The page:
Another manner in which the present form of embodiment of the invention may be explained consists in considering the entrant impedance of the transmission circuit of the line, this impedance being the ratio of the electro-motive force impressed upon, to the current entering, the transmission circuit. ,Where the circuit is electrically long i. e., many wave lengths long, and of corres ondingly high attenuation the entrant impedance for analternating current is substantially independent of the condition at the other end of the circuit, as to whether opened or closed, and is determined solely by the linear constants of the transmission line. For such an electrically long circuit the entrant impedance is called the characteristic impedance and is defined by (Ta c where R is the series resistance er unit length (say per thousand feet), gr is the shunt conductance per unit length; L the inductance and C the capacity per unit length;

and j is the vector notation of complex algebra to indicate a phase difference of 90;

and w indicates 21: times the frequency.

smaller value and will have a reactance component.

Where the circuit 'm not long electrically,

puted from the formula the effect at the sending end of the distant "termination will change the value of the the ratio of =Z. The normal impedciably affect the current at the originating end. If we take an electrically long circuit and greatly reduce itslength, there comes a point at which the reflected wave is returned to the sending end in sufiicient amplitude to appreciably affect the resultant sending current and to thereby alter the entrant iInpedance. dif We continue to shorten the length of the circuit the reflected wave becomes an increasingly greater-factor until at relatively short lengths the entrant impedance is determined largely by the'reflection eifect and in turn by the terminal impedance of the circuit.

The manner in which the characteristic entrant impedance of a track circuit varies with the length thereof is illustrated in Figure 3. The curves show the effect of moving a short circuit, such as that caused by a train on a track, from a distance out in'toward the point of observation.- The impedance values plotted are of the resistance R and the reactance X(Z=R+jX) for 50,000 cycles impressed metallically upon the track circuit. Starting at say eight miles out and decreasing the distance, the imped ance expressed in terms of resistance and reactance, will be noted to gradually deviate in an oscillatory manner from the normal clear track value until, when the short circuit comes within a-distance of about one mile, both the resistance and reactancehave been greatly altered. The values of the impedance curve of Figure 3 have been 'com- P /(R -l 'iu L) (GT-?EOE where Z is the resultant entrant impedance, Z is the 'infinite line or in" this case clear track impedance 1, the lengthof the circuit and P is the propagation constant.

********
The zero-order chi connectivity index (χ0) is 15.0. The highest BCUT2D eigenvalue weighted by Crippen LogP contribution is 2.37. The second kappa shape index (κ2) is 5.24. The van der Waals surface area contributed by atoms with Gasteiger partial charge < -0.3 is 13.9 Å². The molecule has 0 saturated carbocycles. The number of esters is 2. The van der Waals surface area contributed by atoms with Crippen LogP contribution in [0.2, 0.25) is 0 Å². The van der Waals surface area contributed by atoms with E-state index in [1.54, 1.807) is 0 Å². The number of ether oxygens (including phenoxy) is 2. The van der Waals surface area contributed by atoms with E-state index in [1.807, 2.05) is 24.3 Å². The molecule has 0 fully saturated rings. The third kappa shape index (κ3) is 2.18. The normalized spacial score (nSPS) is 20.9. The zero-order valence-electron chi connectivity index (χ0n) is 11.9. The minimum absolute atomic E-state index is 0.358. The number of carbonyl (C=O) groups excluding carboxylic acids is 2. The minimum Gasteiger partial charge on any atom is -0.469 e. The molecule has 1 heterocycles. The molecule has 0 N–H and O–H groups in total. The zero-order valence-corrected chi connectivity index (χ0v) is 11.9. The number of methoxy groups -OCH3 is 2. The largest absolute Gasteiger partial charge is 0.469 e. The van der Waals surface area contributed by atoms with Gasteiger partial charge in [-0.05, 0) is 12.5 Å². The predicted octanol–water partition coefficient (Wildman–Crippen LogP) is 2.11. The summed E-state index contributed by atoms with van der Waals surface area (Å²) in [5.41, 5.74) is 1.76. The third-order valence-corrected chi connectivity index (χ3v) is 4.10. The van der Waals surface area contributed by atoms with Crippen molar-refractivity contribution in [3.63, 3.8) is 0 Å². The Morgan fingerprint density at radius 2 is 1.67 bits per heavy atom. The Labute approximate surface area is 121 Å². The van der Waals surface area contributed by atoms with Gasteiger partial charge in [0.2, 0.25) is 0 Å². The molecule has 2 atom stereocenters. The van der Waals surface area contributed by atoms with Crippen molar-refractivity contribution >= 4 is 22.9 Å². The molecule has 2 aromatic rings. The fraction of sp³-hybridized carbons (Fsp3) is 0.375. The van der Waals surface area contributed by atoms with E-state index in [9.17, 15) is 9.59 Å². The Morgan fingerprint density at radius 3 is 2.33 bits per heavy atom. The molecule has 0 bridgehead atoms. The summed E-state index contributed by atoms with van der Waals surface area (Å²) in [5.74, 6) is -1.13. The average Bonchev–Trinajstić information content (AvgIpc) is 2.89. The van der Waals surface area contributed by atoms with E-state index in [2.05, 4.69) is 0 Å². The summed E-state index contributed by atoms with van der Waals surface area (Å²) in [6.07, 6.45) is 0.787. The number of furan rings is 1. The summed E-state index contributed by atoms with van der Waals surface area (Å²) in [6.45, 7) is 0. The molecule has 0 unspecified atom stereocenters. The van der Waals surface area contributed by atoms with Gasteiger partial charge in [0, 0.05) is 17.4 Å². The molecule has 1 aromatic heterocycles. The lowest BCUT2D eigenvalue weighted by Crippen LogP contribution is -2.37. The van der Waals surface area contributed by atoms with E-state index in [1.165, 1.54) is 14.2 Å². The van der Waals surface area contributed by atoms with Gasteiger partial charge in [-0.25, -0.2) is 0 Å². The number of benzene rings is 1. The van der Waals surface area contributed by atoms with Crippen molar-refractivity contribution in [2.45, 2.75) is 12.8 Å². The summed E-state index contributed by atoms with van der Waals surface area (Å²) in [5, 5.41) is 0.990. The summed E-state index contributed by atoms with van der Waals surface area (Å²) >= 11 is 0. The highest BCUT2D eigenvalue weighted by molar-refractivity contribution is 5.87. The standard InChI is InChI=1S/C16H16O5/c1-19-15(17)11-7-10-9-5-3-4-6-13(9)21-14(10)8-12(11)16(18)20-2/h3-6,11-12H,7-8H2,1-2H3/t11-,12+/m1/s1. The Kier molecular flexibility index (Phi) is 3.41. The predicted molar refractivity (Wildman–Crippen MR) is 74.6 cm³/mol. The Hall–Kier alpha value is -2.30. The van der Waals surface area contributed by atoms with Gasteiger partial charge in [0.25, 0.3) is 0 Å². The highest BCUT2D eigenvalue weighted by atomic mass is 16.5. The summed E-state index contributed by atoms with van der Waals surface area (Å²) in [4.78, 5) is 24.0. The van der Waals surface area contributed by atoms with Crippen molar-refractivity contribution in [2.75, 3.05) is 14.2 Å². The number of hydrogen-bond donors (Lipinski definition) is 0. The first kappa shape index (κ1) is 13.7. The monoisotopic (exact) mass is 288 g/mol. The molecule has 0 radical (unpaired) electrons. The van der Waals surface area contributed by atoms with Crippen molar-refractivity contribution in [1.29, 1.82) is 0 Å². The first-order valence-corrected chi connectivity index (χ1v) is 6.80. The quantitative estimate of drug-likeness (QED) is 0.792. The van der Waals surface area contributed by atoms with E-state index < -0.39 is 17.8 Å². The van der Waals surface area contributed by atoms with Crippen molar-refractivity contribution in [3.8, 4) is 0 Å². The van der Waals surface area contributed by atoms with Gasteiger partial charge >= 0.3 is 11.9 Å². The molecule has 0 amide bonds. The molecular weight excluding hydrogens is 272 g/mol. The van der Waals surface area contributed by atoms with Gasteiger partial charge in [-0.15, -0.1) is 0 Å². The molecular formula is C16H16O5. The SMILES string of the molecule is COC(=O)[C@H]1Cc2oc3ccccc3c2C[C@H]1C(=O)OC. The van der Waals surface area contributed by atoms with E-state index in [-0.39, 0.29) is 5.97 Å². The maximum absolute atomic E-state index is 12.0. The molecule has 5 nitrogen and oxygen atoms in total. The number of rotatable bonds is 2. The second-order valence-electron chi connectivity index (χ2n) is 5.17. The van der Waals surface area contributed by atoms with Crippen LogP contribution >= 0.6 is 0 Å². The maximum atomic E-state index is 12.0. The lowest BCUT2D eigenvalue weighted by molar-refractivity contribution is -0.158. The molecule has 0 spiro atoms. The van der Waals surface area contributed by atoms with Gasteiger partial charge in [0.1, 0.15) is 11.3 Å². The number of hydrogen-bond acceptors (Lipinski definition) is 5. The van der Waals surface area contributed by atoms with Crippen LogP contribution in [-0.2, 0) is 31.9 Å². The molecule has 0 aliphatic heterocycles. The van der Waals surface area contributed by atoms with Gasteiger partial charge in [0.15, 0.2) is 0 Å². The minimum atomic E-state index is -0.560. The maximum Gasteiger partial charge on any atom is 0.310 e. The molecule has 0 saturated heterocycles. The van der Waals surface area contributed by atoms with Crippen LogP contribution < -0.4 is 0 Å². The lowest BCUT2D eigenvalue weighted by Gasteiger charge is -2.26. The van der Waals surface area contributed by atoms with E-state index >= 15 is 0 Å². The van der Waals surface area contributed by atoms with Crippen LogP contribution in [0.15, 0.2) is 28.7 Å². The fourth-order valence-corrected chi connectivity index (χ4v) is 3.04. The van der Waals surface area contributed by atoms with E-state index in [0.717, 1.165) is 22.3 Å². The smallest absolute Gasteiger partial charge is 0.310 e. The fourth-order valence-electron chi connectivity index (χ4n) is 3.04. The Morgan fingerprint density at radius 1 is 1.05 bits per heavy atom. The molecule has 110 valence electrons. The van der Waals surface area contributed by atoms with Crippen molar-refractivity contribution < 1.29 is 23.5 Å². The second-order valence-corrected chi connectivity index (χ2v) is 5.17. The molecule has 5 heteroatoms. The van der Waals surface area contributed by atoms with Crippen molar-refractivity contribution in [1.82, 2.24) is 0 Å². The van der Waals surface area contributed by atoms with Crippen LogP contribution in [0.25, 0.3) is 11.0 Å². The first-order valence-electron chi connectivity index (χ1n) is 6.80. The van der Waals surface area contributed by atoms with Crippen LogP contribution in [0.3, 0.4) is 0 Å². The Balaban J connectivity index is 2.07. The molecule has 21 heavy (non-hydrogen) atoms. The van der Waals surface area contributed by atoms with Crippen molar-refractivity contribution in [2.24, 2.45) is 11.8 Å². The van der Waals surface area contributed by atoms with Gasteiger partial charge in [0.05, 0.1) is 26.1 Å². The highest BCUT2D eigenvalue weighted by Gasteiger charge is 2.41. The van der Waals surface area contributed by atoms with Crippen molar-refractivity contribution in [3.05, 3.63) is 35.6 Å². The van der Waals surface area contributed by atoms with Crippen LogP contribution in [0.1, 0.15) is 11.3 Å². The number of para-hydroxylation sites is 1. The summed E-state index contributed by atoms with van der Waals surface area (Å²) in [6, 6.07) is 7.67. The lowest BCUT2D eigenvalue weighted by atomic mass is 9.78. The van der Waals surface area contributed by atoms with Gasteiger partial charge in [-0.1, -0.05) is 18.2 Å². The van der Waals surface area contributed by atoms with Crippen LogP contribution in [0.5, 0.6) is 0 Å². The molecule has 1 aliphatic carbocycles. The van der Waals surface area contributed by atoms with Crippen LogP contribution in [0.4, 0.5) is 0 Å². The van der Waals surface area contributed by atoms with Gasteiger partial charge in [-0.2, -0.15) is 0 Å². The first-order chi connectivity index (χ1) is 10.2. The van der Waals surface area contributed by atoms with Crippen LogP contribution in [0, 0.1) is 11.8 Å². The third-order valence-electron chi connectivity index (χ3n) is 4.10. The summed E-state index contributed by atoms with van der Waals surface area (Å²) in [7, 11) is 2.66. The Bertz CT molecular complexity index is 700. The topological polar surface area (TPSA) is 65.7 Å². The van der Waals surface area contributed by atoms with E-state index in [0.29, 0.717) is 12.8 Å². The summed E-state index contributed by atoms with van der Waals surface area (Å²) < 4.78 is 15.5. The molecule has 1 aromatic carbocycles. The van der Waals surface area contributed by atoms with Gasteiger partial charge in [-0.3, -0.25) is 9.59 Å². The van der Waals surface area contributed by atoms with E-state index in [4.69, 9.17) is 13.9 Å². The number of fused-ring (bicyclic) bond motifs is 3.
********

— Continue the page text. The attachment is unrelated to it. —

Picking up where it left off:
C: The term tanh PLrepresents the effect of the refiectedwave at the sending end.

The following values per thousand feet have been assumed, for purposes of illustration, in the computations for the curve of i Fig. 3. R:0.02 ohms; G=0.00l ohms; L=0.00045 hen; (3:2.3X10' fds.

It is the impedance characteristic of a" transmission circuit as outlined above which is utilized in the present invention for indicating the proximity of two railway trains, one to the other. The sect on of track between the two trains is treated as an electric transmission circuit, and one train, for instance. the oncoming train, is used as the? transmitting endof the circuit, and the other train, the itrain ahead, is used, by virtue of its effect in short circuiting the rails of the track, as the distant termination of the circuit. The strength and phase relation of the wave reflected from the train ahead back to the oncoming train is used as an indication of the d'stance apart of the two trains.

Thus so long as the separation is so greai that the reflected wave, received back at the oncoming train, is of inappreciable amplitude, a signal on said train is set indicating a clear track. 7 When a lesser separation exists, giving an appreciable reflected wave at the oncoming train, and requiring cautious proceeding this condition may be made to indicate caution and, if desired, to slow down the oncoming train. When a still lesser distance and one involving danger of collis on, separates t "e two trains, this condition is made to ind cate danger and to effect automatically the stoppage of the oncoming train.

One of the features of the present invention is the use of relatively high frequencies for limiting by virtue of the high attenuation the range or distance ahead to which the signaling system is responsive. By the use of a high frequency the signaling mechanism is rendered unresponsiveto .and the'engineer is not bothered by trains so far ahead as to not constitute a danger. The exact frequency employed is determined by the constants of-the circuit employed and by the distance withinwhich it is'desired to operate a signal.